involves a test called a Pap test that can find abnormal cells in the cervix before they become cancer.
If these abnormal cells are found and treated early, cervical cancer can be stopped from developing.
Screening can also identify cancer at an early stage – before it can cause symptoms. If cervical cancer is caught at its earliest stage, the chance of survival is more than 85 per cent.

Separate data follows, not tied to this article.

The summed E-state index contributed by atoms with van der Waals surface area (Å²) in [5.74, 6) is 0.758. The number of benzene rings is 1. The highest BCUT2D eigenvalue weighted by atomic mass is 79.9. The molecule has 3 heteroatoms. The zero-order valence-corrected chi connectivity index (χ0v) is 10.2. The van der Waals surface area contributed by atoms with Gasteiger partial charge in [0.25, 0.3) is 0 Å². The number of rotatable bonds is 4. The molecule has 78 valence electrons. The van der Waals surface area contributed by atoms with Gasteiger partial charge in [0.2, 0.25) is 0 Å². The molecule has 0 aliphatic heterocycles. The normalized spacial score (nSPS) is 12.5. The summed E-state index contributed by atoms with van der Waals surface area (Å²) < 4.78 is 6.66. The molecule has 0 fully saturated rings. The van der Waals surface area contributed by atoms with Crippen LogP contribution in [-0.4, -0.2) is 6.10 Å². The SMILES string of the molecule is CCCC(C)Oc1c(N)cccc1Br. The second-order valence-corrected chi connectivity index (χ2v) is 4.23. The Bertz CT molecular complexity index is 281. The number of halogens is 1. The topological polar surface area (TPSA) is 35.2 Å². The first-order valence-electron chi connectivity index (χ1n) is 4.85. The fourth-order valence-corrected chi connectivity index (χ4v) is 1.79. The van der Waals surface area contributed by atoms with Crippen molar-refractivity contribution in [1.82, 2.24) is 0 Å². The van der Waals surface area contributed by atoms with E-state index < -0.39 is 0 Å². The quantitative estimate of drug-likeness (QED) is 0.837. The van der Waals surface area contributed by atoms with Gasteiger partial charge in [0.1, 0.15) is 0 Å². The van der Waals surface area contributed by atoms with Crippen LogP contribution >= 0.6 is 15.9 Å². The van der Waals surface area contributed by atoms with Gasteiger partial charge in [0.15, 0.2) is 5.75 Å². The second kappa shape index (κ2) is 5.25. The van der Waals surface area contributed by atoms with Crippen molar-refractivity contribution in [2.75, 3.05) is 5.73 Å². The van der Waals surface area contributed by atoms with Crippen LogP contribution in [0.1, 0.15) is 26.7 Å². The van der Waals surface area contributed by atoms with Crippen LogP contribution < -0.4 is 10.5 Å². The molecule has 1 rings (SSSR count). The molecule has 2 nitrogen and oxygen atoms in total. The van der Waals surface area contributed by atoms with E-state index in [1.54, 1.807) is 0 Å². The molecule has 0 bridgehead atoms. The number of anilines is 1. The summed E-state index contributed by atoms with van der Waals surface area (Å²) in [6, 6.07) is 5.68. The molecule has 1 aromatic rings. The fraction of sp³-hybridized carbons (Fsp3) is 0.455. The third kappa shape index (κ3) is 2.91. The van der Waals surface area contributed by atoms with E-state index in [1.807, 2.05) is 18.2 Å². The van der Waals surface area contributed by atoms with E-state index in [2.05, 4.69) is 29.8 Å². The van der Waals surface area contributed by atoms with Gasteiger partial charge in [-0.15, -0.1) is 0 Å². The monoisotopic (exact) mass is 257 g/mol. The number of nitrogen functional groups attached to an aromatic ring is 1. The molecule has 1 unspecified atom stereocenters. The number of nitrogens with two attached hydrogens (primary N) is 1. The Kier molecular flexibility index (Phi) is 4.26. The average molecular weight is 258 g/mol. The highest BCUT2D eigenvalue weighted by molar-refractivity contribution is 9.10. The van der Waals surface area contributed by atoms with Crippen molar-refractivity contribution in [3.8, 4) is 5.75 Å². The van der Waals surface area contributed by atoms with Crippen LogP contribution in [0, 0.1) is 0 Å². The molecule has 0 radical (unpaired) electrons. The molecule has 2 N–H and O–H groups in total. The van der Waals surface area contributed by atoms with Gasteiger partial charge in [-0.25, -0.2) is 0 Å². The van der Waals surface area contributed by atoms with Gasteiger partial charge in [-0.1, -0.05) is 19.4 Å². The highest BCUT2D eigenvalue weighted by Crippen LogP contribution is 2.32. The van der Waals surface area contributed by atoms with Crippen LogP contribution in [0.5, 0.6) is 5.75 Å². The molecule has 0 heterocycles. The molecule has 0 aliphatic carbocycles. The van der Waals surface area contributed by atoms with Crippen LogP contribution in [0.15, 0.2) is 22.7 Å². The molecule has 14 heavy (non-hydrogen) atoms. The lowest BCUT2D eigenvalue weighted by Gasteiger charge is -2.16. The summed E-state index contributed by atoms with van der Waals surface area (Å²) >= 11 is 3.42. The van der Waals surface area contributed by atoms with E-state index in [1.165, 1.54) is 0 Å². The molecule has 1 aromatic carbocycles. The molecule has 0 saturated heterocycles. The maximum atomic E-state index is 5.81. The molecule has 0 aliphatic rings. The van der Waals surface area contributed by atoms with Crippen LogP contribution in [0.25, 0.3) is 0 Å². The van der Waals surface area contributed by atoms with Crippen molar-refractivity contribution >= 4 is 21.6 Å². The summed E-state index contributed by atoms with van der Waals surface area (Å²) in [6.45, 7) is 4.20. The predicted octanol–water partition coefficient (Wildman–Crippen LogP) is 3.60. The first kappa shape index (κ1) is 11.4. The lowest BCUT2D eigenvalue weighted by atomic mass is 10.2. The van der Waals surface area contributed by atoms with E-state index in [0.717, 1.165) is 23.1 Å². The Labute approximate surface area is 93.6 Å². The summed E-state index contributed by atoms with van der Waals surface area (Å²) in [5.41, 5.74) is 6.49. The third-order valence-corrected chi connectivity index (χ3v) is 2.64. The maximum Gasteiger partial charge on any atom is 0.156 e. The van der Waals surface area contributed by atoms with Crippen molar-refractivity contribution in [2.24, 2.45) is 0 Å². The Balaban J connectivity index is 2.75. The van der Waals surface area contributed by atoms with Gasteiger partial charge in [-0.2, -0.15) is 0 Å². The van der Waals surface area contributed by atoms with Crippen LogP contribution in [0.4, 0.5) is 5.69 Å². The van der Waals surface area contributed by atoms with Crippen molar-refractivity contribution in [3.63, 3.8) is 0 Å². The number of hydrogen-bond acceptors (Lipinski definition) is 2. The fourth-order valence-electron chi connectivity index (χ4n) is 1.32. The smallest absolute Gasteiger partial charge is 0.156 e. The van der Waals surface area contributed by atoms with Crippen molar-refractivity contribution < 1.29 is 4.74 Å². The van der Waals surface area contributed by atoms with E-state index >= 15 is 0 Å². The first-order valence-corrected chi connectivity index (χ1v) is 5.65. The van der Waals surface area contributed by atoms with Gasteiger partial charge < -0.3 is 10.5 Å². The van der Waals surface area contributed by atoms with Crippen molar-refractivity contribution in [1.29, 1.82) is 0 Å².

Cervical cancer usually has no symptoms. Symptoms of cervical cancer may include:
- Abnormal vaginal bleeding (such as bleeding in between periods, bleeding during/after sex or after menopause);
- Abnormal or persistent vaginal discharge; or,
- Pelvic pain, or pain during sexual intercourse.
If you experience any of these symptoms, see your health care provider.